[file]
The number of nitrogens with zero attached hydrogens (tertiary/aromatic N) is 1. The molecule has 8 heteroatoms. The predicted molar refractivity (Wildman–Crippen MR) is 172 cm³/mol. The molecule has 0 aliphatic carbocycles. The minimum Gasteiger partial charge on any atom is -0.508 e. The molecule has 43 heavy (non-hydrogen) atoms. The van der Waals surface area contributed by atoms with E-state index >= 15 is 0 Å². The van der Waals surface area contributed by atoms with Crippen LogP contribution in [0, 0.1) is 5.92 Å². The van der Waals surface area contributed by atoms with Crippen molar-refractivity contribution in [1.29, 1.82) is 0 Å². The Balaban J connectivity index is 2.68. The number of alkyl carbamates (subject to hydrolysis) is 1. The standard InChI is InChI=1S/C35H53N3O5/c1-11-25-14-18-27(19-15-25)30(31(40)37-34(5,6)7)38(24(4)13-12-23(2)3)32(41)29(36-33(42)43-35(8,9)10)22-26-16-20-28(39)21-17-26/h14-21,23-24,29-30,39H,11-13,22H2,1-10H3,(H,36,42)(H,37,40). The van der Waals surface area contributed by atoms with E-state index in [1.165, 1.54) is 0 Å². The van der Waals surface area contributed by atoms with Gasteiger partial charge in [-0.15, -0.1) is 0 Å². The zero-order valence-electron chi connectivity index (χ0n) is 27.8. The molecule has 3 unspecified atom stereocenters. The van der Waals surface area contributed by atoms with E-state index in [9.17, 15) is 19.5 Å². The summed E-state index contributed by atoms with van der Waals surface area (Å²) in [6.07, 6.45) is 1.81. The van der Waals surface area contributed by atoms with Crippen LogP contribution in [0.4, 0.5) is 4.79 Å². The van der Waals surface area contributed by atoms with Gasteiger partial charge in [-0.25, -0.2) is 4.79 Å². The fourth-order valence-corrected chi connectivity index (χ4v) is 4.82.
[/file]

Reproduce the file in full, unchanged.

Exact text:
The number of nitrogens with zero attached hydrogens (tertiary/aromatic N) is 1. The molecule has 8 heteroatoms. The predicted molar refractivity (Wildman–Crippen MR) is 172 cm³/mol. The molecule has 0 aliphatic carbocycles. The minimum Gasteiger partial charge on any atom is -0.508 e. The molecule has 43 heavy (non-hydrogen) atoms. The van der Waals surface area contributed by atoms with E-state index >= 15 is 0 Å². The van der Waals surface area contributed by atoms with Crippen LogP contribution in [0, 0.1) is 5.92 Å². The van der Waals surface area contributed by atoms with Crippen molar-refractivity contribution in [1.29, 1.82) is 0 Å². The Balaban J connectivity index is 2.68. The number of alkyl carbamates (subject to hydrolysis) is 1. The standard InChI is InChI=1S/C35H53N3O5/c1-11-25-14-18-27(19-15-25)30(31(40)37-34(5,6)7)38(24(4)13-12-23(2)3)32(41)29(36-33(42)43-35(8,9)10)22-26-16-20-28(39)21-17-26/h14-21,23-24,29-30,39H,11-13,22H2,1-10H3,(H,36,42)(H,37,40). The van der Waals surface area contributed by atoms with E-state index in [1.165, 1.54) is 0 Å². The van der Waals surface area contributed by atoms with Gasteiger partial charge in [-0.15, -0.1) is 0 Å². The zero-order valence-electron chi connectivity index (χ0n) is 27.8. The molecule has 3 unspecified atom stereocenters. The van der Waals surface area contributed by atoms with E-state index in [9.17, 15) is 19.5 Å². The summed E-state index contributed by atoms with van der Waals surface area (Å²) in [6.07, 6.45) is 1.81. The van der Waals surface area contributed by atoms with Crippen LogP contribution in [0.4, 0.5) is 4.79 Å². The van der Waals surface area contributed by atoms with Gasteiger partial charge in [-0.25, -0.2) is 4.79 Å². The fourth-order valence-corrected chi connectivity index (χ4v) is 4.82.